Reading list for a new CTO
I always maintain a list of a dozen or so books to read, so this article is updated whenever I finish a new book that makes me say ‘wow’.
Eighteen months ago I stepped into a CTO role, completely unaware of what I was letting myself in for. I was a good software engineer—if only one thing was true about my career until that point, it was that—and I had managed people before, but becoming a startup CTO was another beast altogether.
Transitioning from an engineer to a CTO meant that I was embarking on a whole new career where very little of my prior knowledge would be useful. I was at the foot of Mount Stupid. I knew nothing, had no clue where to gain the knowledge I needed, and no way to validate the knowledge that I did acquire.
Before the big move, the CTO at my previous company, perhaps knowing of my career aspirations, had put The Messy Middle on my radar, and a teammate some years prior had lent me a copy of Peopleware (which I have yet to return to him—sorry David!). It was from those two books that I realised I might learn at least some of what I needed from literature.
Of the books that I have read so far, there are a few that have really stood out. If I was starting again from scratch, these are the ones I would tell myself to read before even thinking about ‘CTO’ as a career move:
The Manager’s Path
The Manager’s Path, by Camille Fournier, covers every stage of technical management, starting with the first time you are given line-management responsibility for one of your peers and ending with managing managers and reporting to a board of executives. Its bluntness about the difficulties faced at each stage makes it essential reading for anyone stepping into any of these roles for the first time (no matter how much experience you may have in other management roles), and the sidebar stories are welcome breaks from each chapter that help to explore related scenarios.
Modern CTO is a book of bite-sized advice taken from the varied professional life of Joel Beasley, a successful engineer and CTO who has seen it all. The book is short, and that is one of its great strengths. Its chapters are small enough that you can pick one at random whenever you have a few spare minutes and you will learn something new. And the book as a whole is short enough that it can also be read in one sitting.
The Five Dysfunctions of a Team
The Five Dysfunctions of a Team is Patrick Lencioni’s masterpiece fable about a failing company who bring on an unconventional CEO to force the executive team to come face-to-face with their failings and learn to embrace one other as their ‘first team’ (realising that the people you manage are not your primary team is an eye-opener!). It is an enjoyable read that should resonate with anyone who has ever worked in a corporate environment and should be required reading for anyone who wants to climb that ladder.
Inspired by the many, many blog posts of the author (Michael Lopp, otherwise known as Rands), Managing Humans is a collection of insights and stories covering a variety of topics to do with technical and people management. Rands’s writings are worthy of every manager’s time, if for no other reason than the fact that they have brought together [at the time of writing] over 15,000 leaders in the Rands Leadership Slack group, where individuals from tiny and massive companies alike share advice and guidance. If you only do one thing before taking on a management role, join this group.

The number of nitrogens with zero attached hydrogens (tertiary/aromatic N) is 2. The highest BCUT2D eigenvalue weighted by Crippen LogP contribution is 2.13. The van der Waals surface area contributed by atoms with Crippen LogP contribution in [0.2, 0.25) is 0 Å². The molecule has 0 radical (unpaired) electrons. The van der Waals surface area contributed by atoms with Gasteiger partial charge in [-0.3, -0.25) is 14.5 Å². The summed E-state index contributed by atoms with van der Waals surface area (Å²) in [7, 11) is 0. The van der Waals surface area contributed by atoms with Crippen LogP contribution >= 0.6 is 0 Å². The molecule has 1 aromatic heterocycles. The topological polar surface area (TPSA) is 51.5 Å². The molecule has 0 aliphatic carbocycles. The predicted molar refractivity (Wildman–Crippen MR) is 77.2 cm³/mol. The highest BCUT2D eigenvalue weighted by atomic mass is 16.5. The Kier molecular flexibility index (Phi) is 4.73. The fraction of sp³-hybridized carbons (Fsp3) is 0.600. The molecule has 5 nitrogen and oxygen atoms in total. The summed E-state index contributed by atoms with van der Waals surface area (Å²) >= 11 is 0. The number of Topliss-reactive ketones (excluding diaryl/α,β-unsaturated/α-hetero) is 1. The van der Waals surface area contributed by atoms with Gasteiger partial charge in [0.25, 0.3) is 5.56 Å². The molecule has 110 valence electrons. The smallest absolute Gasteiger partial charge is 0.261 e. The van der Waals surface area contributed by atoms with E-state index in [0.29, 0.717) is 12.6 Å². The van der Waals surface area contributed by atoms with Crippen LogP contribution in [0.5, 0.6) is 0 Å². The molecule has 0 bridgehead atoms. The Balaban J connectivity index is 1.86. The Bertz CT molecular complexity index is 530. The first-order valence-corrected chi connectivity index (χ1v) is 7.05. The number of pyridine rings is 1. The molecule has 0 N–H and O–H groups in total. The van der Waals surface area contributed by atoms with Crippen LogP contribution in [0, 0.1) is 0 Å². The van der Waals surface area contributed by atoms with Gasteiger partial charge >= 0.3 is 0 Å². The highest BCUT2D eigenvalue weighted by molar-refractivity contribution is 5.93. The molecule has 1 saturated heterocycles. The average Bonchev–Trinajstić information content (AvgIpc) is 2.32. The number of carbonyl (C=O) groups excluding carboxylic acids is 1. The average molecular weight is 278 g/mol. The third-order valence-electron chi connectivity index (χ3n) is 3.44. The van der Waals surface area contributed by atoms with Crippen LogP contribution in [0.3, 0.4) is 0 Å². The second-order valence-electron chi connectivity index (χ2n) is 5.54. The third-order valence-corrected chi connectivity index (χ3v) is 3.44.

Kim Scott’s Radical Candor was a frustrating read—its lessons are so obvious you will kick yourself for not realising them on your own. After the first few pages, the Randical Candor model was self-evident and the rest of the book almost felt like filler (that’s a definite compliment for this kind of book!). As the name suggests, the book promotes the use of Radical Candor in people management, but perhaps more valuably makes the reader confront the alternatives: the Manipulative Insincerity and Obnoxious Aggression of those awful bosses we’ve all had, and the Ruinous Empathy that I am convinced most of us succumb to the first time we’re put in charge of other humans.
The 4 Stages of Psychological Safety
Most startups pride themselves on having a great culture. When this is taken for granted, those leading the company are prone to making the dangerous assumption that their team feels psychologically safe because they offer a ping-pong table and flexitime. Timothy R. Clark’s The 4 Stages of Psychological Safety breaks down how to build your team up to a place where they feel truly safe: not just to contribute to the status quo but to challenge it. It is a short book that will challenge your core assumptions about how your team truly feel.
The Phoenix Project
The spiritual successor to The Goal (which I suspect may join this list once I have finished reading it), The Phoenix Project by Gene Kim is a work of fiction that follows the newly-appointed and reluctant VP of IT Operations at Parts Unlimited, Bill Palmer, as he races to address the systemic failings that are causing missed deadlines, disastrous PR and low staff morale. Pay special attention to the chapter where Bill takes the time to talk to (and discovers the goals of) the company’s CFO.
Radical Focus is a fable by Christina Wodtke that tells the story of two young entrepreneurs who are tasked by their investor with implementing OKRs into their tea supply business (and failing along the way, for a refreshing dose of realism). One afternoon of reading this book did more to convince me of the potential of OKRs than years of hearing management types drone on about them. The fable in the first half is short and fun, and the explanations in the second half comprise of real-life stories and templates you can use as a starting point for your own business.